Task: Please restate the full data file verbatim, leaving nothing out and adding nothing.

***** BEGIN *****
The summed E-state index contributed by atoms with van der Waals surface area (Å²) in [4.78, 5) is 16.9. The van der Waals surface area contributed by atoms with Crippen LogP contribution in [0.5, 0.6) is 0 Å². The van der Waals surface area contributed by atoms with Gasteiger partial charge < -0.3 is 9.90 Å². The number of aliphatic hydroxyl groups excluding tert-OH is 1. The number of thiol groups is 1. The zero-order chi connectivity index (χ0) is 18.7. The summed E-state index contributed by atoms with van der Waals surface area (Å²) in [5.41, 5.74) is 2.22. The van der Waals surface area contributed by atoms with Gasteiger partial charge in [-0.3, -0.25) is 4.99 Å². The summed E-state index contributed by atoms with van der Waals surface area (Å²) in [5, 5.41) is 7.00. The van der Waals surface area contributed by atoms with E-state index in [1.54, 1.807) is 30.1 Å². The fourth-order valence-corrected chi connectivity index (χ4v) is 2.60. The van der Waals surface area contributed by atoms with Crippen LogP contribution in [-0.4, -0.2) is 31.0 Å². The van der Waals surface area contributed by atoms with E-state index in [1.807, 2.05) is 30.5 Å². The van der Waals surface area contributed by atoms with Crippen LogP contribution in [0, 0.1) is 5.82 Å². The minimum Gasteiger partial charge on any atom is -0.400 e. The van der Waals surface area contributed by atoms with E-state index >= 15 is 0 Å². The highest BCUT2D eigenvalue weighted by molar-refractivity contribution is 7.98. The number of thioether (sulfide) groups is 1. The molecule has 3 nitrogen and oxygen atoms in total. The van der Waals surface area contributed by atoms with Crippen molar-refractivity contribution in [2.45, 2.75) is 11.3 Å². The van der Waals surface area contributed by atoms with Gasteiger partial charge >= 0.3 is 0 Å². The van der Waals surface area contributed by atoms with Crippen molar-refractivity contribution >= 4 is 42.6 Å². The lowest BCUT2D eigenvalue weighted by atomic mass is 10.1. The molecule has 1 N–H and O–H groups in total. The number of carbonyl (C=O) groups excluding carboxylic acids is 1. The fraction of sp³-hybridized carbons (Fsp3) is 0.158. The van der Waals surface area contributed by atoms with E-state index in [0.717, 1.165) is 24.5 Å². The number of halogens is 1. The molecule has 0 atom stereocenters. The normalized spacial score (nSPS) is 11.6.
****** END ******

The summed E-state index contributed by atoms with van der Waals surface area (Å²) in [4.78, 5) is 16.9. The van der Waals surface area contributed by atoms with Crippen LogP contribution in [0.5, 0.6) is 0 Å². The van der Waals surface area contributed by atoms with Gasteiger partial charge < -0.3 is 9.90 Å². The number of aliphatic hydroxyl groups excluding tert-OH is 1. The number of thiol groups is 1. The zero-order chi connectivity index (χ0) is 18.7. The summed E-state index contributed by atoms with van der Waals surface area (Å²) in [5.41, 5.74) is 2.22. The van der Waals surface area contributed by atoms with Gasteiger partial charge in [-0.3, -0.25) is 4.99 Å². The summed E-state index contributed by atoms with van der Waals surface area (Å²) in [5, 5.41) is 7.00. The van der Waals surface area contributed by atoms with E-state index in [1.54, 1.807) is 30.1 Å². The fourth-order valence-corrected chi connectivity index (χ4v) is 2.60. The van der Waals surface area contributed by atoms with Crippen LogP contribution in [-0.4, -0.2) is 31.0 Å². The van der Waals surface area contributed by atoms with E-state index in [1.807, 2.05) is 30.5 Å². The van der Waals surface area contributed by atoms with Crippen LogP contribution in [0, 0.1) is 5.82 Å². The minimum Gasteiger partial charge on any atom is -0.400 e. The van der Waals surface area contributed by atoms with E-state index >= 15 is 0 Å². The highest BCUT2D eigenvalue weighted by molar-refractivity contribution is 7.98. The number of thioether (sulfide) groups is 1. The molecule has 3 nitrogen and oxygen atoms in total. The van der Waals surface area contributed by atoms with Crippen molar-refractivity contribution in [2.45, 2.75) is 11.3 Å². The van der Waals surface area contributed by atoms with Gasteiger partial charge >= 0.3 is 0 Å². The van der Waals surface area contributed by atoms with Crippen molar-refractivity contribution >= 4 is 42.6 Å². The lowest BCUT2D eigenvalue weighted by atomic mass is 10.1. The molecule has 1 N–H and O–H groups in total. The number of carbonyl (C=O) groups excluding carboxylic acids is 1. The fraction of sp³-hybridized carbons (Fsp3) is 0.158. The van der Waals surface area contributed by atoms with E-state index in [0.717, 1.165) is 24.5 Å². The number of halogens is 1. The molecule has 0 atom stereocenters. The normalized spacial score (nSPS) is 11.6.